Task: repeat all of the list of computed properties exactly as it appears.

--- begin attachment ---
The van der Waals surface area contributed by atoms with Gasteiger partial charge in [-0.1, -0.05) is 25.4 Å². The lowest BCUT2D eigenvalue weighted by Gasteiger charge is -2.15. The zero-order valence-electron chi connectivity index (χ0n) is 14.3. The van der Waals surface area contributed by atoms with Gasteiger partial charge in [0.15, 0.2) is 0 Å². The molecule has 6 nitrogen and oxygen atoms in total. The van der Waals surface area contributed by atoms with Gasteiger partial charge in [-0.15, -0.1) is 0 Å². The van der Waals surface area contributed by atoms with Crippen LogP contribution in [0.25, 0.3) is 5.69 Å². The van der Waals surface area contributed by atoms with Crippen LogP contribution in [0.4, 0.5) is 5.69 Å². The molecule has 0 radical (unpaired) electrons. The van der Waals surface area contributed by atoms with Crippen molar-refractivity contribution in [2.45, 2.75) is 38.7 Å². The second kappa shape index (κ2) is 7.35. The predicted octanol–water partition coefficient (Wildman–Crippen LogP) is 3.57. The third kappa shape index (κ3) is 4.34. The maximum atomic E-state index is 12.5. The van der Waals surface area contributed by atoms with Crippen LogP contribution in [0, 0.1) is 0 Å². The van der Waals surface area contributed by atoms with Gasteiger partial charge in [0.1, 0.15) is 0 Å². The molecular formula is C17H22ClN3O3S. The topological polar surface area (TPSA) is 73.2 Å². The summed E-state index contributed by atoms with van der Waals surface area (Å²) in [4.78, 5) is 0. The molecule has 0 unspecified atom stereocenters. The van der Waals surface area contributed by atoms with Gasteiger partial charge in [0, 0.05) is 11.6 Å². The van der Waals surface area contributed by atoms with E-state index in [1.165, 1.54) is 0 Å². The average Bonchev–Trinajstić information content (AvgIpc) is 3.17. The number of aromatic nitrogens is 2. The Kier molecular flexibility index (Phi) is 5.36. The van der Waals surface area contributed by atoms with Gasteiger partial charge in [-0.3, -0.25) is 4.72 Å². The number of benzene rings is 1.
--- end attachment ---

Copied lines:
The van der Waals surface area contributed by atoms with Gasteiger partial charge in [-0.1, -0.05) is 25.4 Å². The lowest BCUT2D eigenvalue weighted by Gasteiger charge is -2.15. The zero-order valence-electron chi connectivity index (χ0n) is 14.3. The van der Waals surface area contributed by atoms with Gasteiger partial charge in [0.15, 0.2) is 0 Å². The molecule has 6 nitrogen and oxygen atoms in total. The van der Waals surface area contributed by atoms with Gasteiger partial charge in [-0.15, -0.1) is 0 Å². The van der Waals surface area contributed by atoms with Crippen LogP contribution in [0.25, 0.3) is 5.69 Å². The van der Waals surface area contributed by atoms with Crippen LogP contribution in [0.4, 0.5) is 5.69 Å². The molecule has 0 radical (unpaired) electrons. The van der Waals surface area contributed by atoms with Crippen molar-refractivity contribution in [2.45, 2.75) is 38.7 Å². The second kappa shape index (κ2) is 7.35. The predicted octanol–water partition coefficient (Wildman–Crippen LogP) is 3.57. The third kappa shape index (κ3) is 4.34. The maximum atomic E-state index is 12.5. The van der Waals surface area contributed by atoms with Crippen LogP contribution in [0, 0.1) is 0 Å². The van der Waals surface area contributed by atoms with Gasteiger partial charge in [0.1, 0.15) is 0 Å². The molecular formula is C17H22ClN3O3S. The topological polar surface area (TPSA) is 73.2 Å². The summed E-state index contributed by atoms with van der Waals surface area (Å²) in [4.78, 5) is 0. The molecule has 0 unspecified atom stereocenters. The van der Waals surface area contributed by atoms with Gasteiger partial charge in [0, 0.05) is 11.6 Å². The van der Waals surface area contributed by atoms with E-state index in [1.165, 1.54) is 0 Å². The average Bonchev–Trinajstić information content (AvgIpc) is 3.17. The number of aromatic nitrogens is 2. The Kier molecular flexibility index (Phi) is 5.36. The van der Waals surface area contributed by atoms with Gasteiger partial charge in [-0.3, -0.25) is 4.72 Å². The number of benzene rings is 1.